Date: 03-08-2018 by: Banca IP Law Firm
Nestlé’s "Maggi" in Vietnam Dictionary and their journey to pursue its IPR in Vietnam – Part 03 End
Maggi, a trademark owned by Nestlé has become a common name to indicate a sauce, therefore the risk of losing a wellknown trademark had been more present than ever.
Local consumers in the North of Vietnam had familiarized themselves with Maggi/Magi as a dark brown soy sauce usually made from ingredients containing a lot of protein (according to old Vietnam Dictionary). Gradually it became a common symbol for all kinds of soy sauce which is powerfully positioned in Vietnamese consumer’s minds. Consequently, it was introduced into the dictionary by the linguists as a common noun to indicate a popular sauce. In fact, Maggi is an exclusive international trademark owned by Nestlé, headquartered in Switzerland with a long history of over 100 years of use. The mark was nationally registered in 156 nations and territories including Vietnam and also commercially used in 200 countries nationwide.
Since its first introduction to Vietnam market, there had been a lot of rivals using “Maggi”, “Magi” marks as well as its variants for their products. Typically, there was an IP enforcement case relating Miwon Vietnam, a Korean-owned seasoning company. They attributed a reason that Magi had become a common noun in the Vietnam Dictionary to imply a sauce as the aforesaid definition. Therefore, anyone had the right to use it. Many other companies took similar names thereafter such as the Magi Good Morning trademark adopted by Miwon Vietnam, Maggi Delicious and Magic Panco used by Panco company, or Maggi used by many local producers….
The above-mentioned enforcement cases had challenged us both at that time as we wouldn’t be thinking that such a serie of enforcement cases came together, even last for a decade.
Probably, it’s necessary to mention the general trend of functioning the proper nouns in Vietnam. The tendency of turning the proper nouns into common nouns has become more and more widespread and faster, especially in the period of globalization and integration. For example, Honda trademark, a wellknown Japaness automaker company had come into Vietnam’s daily life in such a way that: “well, let’s save money to buy a honda”; or other proper noun/name like Meng Chang Jun, an official from China’s Warring States period who was famous for showing merciness to people, later went into Vietnamese language as a patron who donates finance to others, or Dao Zhi (盜跖), Liu Xiahui’s brother (柳下惠) who was a famous thief in the royal from the China’s Spring and Autumn period, later being translated in Vietnam as the stealer,…and many other words.
For "maggi" in Vietnamese language, this word was already turned into common noun in terms of spelling, phonetic and usage (a sauce in lieu of a Nestlé’s product). Vietnamese language researchers and philologists had obtained the words from the objective development demand of daily communication, rather than arbitrarily rely on someone else’s opinion.
Seeing that the possibility of trademark dilution had been more present than ever, we, on behalf of Nestlé, had sent a request to the editorial board of Encyclopedia of Vietnam (under the Institute of Linguistics) enclosing with evidences to persuade them to remove the term “Magi” from the Vietnamese Dictionaries or add information of the origin of this term as from famous trademark “MAGGI” of Nestlé. The move was done in the context that Vietnam had been issued any regulations concerning the dilution of trademark and the weakening trademark when it turned into a common noun. The request was not accepted shortly thereafter. In another move, we requested for a confirmation from the NOIP on IP rights of Nestlé under Maggi trademark. The NOIP then issued an official letter requesting the Encyclopedia of Vietnam to exlude it from the Dictionary as it would be IP law’s violation if anyone could use it’s merely a trademark rather a common name. The second request, once again, was not accepted though included an asseration of legal rights towards Maggi trademark and the use of the mark in the business context must have been aligned with current IP law. The affirmation of Vietnam Encyclopedia had helped us to resolve some enforcement cases at that time. However, the root case was not done which induced us to ask for an influence from Swiss government. Through Swiss Embassy, the sign was come to the Vietnam Ministry of Information and Communication together with Director of Vietnam Academy of Social Sciences.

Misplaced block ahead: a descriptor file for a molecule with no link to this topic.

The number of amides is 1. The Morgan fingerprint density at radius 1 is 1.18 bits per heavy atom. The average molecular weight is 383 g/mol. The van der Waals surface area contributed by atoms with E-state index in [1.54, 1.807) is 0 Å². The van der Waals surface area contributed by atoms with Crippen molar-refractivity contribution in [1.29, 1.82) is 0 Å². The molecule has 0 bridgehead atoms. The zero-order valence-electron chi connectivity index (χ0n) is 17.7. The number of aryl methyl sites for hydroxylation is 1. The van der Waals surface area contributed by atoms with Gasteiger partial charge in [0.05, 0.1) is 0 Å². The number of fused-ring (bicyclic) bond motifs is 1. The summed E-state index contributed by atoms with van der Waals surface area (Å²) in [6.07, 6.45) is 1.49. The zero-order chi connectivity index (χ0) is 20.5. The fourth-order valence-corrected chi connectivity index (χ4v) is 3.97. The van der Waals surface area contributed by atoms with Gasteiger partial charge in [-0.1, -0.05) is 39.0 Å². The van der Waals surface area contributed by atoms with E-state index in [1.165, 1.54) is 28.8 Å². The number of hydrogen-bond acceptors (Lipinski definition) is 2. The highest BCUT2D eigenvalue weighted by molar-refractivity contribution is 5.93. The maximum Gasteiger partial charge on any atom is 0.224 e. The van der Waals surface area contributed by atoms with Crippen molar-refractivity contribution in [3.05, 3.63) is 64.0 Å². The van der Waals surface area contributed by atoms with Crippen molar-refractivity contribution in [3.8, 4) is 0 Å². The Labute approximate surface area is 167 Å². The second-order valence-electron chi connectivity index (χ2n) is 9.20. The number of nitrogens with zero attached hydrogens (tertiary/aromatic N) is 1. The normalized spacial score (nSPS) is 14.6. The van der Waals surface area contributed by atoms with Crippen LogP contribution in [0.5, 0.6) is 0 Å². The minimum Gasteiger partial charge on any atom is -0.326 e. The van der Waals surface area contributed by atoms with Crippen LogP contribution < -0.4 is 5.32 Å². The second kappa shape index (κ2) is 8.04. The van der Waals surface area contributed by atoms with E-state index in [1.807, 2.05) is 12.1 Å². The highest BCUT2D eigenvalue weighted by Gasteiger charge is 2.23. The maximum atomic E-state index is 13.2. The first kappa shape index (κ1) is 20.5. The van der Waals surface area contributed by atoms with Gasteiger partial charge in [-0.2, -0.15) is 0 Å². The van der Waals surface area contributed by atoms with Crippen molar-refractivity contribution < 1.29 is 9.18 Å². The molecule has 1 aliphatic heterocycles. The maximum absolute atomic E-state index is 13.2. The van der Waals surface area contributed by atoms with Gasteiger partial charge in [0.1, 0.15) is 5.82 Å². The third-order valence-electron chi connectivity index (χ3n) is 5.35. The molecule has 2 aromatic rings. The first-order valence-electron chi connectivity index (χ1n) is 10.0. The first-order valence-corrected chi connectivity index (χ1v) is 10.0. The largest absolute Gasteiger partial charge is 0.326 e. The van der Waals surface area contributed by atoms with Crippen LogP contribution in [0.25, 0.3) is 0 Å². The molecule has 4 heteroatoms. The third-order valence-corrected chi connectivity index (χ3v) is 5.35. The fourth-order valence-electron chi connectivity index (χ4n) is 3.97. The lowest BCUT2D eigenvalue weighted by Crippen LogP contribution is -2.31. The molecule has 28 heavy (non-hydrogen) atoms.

The journey had taken place nearly 2 decades ago but we, as Nestlé’s IP representative in Vietnam had devoted our dedication, time and effort to get a satisfactory definition for Maggi/Magi in Vietnam Dictionaries: « is a global and national registered trademark of Nestlé, used for many types of spices to cook, including a soy sauce». With that result set forth, the Encyclopedia of Vietnam, under the Institute of Linguistics had agreed to add explaination on Nestlé’s IPR for all types of dictionary platform, print and online version, also convinced other publishers to apply the same.
Speaking on the day of launching a research study’s result (under Nestlé’s sponsorship) to confirm their IPR towards Maggi trademark, Mr. Jean Pierre Maeder, Head of IPR Department of Nestlé stated that this was the first case in the world that the trademark owner had successfully joined together to bring a trademark to its right position in business daily life. Also, it can be seen as our great success over hard difficult situation in a long hard journey to seek for the sake of justice of a trademark.